Selective browsing by Odocoileus virginianus (White-tailed Deer) has shifted plant communities in the Northeast, but the effects of seed dispersal by deer on forest seed banks are unknown. We used data from deer exclosures in hunted and unhunted properties in southeastern New York to determine whether deer browsing and different deer management histories have altered composition and/or abundance of forest saplings and seed banks. Results indicate that deer did not alter species richness, abundance, or composition in seed banks in either hunted or unhunted areas. Deer did, however, decrease sapling density and richness at the unhunted site but not at the hunted site. We conclude that impacts of unmanaged deer populations are greater on sapling recruitment than on seed banks.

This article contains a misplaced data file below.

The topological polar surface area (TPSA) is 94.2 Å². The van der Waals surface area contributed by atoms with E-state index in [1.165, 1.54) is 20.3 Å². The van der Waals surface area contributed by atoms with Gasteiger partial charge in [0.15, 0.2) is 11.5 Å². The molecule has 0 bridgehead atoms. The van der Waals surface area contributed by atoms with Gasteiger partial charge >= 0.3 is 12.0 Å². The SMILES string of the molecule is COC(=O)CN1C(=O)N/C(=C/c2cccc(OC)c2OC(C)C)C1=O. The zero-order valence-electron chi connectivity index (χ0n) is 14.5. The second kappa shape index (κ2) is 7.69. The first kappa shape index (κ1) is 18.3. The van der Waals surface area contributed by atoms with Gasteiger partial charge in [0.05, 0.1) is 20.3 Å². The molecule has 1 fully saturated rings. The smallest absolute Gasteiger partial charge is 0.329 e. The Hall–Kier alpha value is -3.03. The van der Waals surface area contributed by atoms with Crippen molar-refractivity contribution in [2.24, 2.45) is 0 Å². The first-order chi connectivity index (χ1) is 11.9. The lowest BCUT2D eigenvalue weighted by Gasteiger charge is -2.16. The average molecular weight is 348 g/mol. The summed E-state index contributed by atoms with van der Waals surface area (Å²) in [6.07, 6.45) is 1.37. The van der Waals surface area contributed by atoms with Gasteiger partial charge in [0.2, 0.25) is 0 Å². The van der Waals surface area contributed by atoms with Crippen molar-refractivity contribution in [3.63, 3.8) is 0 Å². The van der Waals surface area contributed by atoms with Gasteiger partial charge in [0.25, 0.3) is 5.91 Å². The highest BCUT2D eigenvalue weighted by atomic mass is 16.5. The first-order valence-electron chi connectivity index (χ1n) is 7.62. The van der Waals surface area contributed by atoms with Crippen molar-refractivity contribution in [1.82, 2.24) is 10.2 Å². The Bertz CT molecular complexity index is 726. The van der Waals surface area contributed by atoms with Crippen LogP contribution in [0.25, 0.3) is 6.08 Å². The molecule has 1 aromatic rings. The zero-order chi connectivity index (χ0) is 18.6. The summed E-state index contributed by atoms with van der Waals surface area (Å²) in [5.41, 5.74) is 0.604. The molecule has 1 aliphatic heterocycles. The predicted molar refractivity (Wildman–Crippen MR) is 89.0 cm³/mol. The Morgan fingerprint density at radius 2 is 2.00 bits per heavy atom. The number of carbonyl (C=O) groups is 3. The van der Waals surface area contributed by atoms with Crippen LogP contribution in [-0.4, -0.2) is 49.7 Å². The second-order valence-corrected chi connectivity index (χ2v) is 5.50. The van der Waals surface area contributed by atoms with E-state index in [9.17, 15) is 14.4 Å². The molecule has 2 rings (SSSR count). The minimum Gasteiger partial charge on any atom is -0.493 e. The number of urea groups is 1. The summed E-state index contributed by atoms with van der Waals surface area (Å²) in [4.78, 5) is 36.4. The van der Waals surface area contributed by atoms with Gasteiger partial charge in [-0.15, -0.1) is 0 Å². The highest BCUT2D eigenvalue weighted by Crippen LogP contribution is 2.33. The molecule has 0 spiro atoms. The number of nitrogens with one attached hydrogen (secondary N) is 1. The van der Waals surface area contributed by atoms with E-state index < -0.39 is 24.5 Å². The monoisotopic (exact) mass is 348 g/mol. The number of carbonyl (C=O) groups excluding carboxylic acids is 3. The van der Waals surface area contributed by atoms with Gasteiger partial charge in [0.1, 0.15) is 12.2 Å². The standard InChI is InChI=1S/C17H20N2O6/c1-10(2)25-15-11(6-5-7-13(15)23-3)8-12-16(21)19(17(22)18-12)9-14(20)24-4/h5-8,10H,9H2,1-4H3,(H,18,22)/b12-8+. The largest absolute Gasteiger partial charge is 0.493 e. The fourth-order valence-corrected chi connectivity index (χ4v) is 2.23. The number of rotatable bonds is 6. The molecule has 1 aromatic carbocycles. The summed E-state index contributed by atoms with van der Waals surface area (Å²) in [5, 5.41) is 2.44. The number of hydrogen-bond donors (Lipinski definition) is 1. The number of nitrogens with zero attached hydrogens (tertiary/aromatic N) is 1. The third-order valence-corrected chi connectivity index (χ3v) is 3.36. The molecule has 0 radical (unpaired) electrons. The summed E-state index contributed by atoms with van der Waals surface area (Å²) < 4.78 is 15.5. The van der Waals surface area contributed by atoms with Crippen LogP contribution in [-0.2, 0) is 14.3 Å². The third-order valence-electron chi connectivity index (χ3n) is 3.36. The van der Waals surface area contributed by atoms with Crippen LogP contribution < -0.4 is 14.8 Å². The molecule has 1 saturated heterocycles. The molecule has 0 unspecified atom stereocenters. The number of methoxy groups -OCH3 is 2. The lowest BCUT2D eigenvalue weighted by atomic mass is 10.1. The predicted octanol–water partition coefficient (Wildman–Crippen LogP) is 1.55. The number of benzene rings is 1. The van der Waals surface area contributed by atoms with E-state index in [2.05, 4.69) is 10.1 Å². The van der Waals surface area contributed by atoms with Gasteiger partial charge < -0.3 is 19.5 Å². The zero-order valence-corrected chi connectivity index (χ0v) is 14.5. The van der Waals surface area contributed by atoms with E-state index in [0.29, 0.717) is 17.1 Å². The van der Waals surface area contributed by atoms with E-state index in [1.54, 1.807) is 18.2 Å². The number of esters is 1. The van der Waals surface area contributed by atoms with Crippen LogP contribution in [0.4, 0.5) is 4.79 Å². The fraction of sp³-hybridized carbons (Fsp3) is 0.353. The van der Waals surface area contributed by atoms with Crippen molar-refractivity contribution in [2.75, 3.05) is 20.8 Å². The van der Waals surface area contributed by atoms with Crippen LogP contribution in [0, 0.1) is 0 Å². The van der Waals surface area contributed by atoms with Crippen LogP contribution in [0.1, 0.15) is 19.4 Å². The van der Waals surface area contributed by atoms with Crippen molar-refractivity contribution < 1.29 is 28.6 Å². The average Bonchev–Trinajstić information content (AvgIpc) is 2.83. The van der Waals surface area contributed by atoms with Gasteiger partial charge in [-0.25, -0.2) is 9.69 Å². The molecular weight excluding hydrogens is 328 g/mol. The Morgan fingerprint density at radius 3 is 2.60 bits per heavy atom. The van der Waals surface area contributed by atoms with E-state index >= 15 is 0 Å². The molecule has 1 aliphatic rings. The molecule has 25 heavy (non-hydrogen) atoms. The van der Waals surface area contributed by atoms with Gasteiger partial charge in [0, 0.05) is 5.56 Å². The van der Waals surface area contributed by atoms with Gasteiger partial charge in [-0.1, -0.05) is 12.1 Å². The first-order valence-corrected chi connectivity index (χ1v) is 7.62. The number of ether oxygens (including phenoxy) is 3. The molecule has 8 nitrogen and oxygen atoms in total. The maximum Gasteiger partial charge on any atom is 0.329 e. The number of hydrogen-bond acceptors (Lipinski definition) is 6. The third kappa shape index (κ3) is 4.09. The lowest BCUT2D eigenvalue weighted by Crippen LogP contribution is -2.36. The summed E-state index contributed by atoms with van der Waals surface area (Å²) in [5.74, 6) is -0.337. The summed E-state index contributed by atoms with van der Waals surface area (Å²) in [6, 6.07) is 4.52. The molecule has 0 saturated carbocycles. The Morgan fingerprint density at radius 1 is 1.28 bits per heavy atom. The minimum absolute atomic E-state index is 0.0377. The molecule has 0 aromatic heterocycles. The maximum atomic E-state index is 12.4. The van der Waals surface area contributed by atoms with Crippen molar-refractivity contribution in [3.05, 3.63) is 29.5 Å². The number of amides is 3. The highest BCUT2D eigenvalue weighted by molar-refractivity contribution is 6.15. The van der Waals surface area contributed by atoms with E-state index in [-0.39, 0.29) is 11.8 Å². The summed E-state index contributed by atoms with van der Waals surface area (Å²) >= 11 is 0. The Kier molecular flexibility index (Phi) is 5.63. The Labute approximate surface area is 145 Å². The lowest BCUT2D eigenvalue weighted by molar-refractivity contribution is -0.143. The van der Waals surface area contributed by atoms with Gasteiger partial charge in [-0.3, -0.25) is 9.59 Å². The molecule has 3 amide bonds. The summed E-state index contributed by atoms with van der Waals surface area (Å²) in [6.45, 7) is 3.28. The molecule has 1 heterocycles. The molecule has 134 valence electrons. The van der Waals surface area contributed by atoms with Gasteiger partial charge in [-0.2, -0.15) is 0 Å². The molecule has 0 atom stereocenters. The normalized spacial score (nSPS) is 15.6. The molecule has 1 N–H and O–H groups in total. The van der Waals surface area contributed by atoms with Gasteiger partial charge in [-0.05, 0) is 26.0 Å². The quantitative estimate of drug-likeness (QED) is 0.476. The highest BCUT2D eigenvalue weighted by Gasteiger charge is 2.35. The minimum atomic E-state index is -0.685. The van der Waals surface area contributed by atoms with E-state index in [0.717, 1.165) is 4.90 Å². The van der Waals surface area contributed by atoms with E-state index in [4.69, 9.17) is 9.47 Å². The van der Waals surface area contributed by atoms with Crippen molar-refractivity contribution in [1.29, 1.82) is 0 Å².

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Vol. 19 • No. 1